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The Critical Nature of Water - Essay Example

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In an article “The Critical Nature of Water” author describes a situation that is taking place around the globe that sounds like it is out of a futuristic science fiction film. Deep sea fishermen are breaking out in boils as they contact the ocean water…
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The Critical Nature of Water
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Life on Earth: The Critical Nature of Water In an article that appeared in the January-February 2007 issue of New International, Kenneth Weissdescribes a situation that is taking place around the globe that sounds like it is out of a futuristic science fiction film. Deep sea fishermen are breaking out in boils as they contact the ocean water. Their lips peel and their bodies are covered with an irritable rash. They cant touch their nets and the air stings their lungs as their eyes swell shut. They have not contacted a toxic waste accident at sea. They have come in contact with the dreaded Fireweed, a rapidly spreading bacteria that can grow rapidly enough to cover 2 acres per hour.
The fireweed has only recently been observed and has been analyzed at the University of Queenslands marine botany lab by scientist Judith ONeil. Fireweed is a hairy strain of ancient bacteria that flourished on earth 2.7 billion years ago. The poisonous weed, cyanobacteria, has appeared in at least a dozen locations around the globe. According to Weiss, the bacteria has devolved in response to the pollution of the worlds oceans. In an evolutionary sense, bacteria are very adaptable and can quickly mutate to adapt to new conditions (Campbell & Reese 2002 p.340). It is a result of "...overdosing the oceans with basic nutrients--the nitrogen, carbon, iron and phosphorous compounds that... wash into the sea from fertilized lawns and cropland, seep out of septic tanks and gush from sewer pipes". These are not the deadly carcinogens such as dioxin or PCBs. These are the basics of life and demonstrates the critical balance of the quality of our water supply. According to Goudie (1994), this will eventually lead to severe oxygen depletion and result in massive fish kills (p.214).
Further destruction is evident in the coral beds of the Caribbean where as much as 80% have been lost in recent years. Weiss says that this "quiet creep of environmental decay" has gone unchecked and largely unnoticed for decades. Scientist Jeremy Jackson stated that, "Were pushing the oceans back to the dawn of evolution, to a half-billion years ago when the oceans were ruled by jellyfish and bacteria". Biology has discovered the problem and biology can prescribe the remedy.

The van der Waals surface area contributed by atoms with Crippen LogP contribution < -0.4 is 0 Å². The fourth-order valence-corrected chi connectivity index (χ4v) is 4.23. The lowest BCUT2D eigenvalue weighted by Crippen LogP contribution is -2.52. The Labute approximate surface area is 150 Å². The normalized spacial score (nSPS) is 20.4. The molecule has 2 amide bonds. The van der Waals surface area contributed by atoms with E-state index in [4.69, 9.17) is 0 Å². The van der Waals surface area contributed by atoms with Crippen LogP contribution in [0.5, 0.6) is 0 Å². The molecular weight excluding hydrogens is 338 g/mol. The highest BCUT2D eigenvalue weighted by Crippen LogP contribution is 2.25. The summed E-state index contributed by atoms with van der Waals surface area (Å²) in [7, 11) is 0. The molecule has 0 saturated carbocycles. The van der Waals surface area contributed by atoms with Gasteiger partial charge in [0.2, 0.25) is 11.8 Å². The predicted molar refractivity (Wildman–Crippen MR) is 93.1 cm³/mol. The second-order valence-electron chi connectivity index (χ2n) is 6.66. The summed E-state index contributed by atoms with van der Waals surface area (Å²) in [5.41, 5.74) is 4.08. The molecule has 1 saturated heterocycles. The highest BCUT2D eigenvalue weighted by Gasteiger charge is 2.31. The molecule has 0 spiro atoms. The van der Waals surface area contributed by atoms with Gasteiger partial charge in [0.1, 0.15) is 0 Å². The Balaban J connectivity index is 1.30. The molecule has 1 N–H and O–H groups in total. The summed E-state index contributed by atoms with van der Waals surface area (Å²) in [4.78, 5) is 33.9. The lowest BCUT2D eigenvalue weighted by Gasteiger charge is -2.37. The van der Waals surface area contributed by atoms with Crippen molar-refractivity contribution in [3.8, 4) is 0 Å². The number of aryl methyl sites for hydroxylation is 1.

The article was a factual account of the destruction of the oceans water. It drew from first hand experiences and quoted biology experts that had researched the problem. The author pointed out the fireweed was not an isolated incident and the origins and causes of the poisonous bacteria had been thoroughly researched by a major university. The devolution to a strain that lived 2.7 billion years ago is possible because all life carries the same DNA that has been handed down for billions of years from a common ancestor (Audesirk, Audesirk, & Byers 2006 p.10). The article, though alarming, offered the symptoms of the problem and the cause, but not the cure.
Every living thing contains between 60 % and 80% water (Audesirk, Audesirk, & Byers 2006 p.22). An abundant clean water supply is critical to life as we know it. Biology can be the early warning system to ecological disaster. It is the biologists job to study the ever-changing life on earth; it can find the symptoms, causes, and sources of change (Audesirk, Audesirk, & Byers 2006 p.2). Our dependence on the water supply is made even more important by our rapidly increasing use of it in recent decades (Goudie 1994 p.177). Biology is faced with some of the greatest challenges ever to face mankind.
References
Audesirk, T., Audesirk, G., & Byers, B. E. (2006). Life on earth (4th ed.).San Francisco: Benjamin Cummings.
Campbell, N. A., & Reese, J. B. (2002). Biology (6th ed.). San Francisco: Benjamin Cummings.
Goudie, A. (1994). The human impact on the natural environment (4th ed.). Cambridge, MA: MIT Press.
Weiss, K. R. (2007, January). The rise of slime: the run-off from modern life is feeding an explosion of primitive organisms. New Internationalist, 6-8. Retrieved June 1, 2007, from Thomson Gale. Read More
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